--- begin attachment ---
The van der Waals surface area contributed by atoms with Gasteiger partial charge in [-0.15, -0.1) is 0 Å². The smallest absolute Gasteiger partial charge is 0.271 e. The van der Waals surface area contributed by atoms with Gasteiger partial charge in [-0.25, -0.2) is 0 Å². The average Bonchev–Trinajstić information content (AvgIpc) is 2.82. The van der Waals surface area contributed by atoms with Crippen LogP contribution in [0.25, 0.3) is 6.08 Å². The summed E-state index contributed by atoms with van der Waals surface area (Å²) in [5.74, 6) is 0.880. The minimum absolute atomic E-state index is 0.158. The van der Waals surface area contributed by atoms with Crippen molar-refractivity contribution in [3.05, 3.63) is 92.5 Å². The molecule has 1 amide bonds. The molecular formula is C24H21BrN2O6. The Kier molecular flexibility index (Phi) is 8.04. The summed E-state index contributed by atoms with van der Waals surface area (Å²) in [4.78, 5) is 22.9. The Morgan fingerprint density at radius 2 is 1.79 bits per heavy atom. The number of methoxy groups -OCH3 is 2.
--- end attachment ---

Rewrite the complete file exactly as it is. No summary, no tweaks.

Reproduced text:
The van der Waals surface area contributed by atoms with Gasteiger partial charge in [-0.15, -0.1) is 0 Å². The smallest absolute Gasteiger partial charge is 0.271 e. The van der Waals surface area contributed by atoms with Gasteiger partial charge in [-0.25, -0.2) is 0 Å². The average Bonchev–Trinajstić information content (AvgIpc) is 2.82. The van der Waals surface area contributed by atoms with Crippen LogP contribution in [0.25, 0.3) is 6.08 Å². The summed E-state index contributed by atoms with van der Waals surface area (Å²) in [5.74, 6) is 0.880. The minimum absolute atomic E-state index is 0.158. The van der Waals surface area contributed by atoms with Crippen molar-refractivity contribution in [3.05, 3.63) is 92.5 Å². The molecule has 1 amide bonds. The molecular formula is C24H21BrN2O6. The Kier molecular flexibility index (Phi) is 8.04. The summed E-state index contributed by atoms with van der Waals surface area (Å²) in [4.78, 5) is 22.9. The Morgan fingerprint density at radius 2 is 1.79 bits per heavy atom. The number of methoxy groups -OCH3 is 2.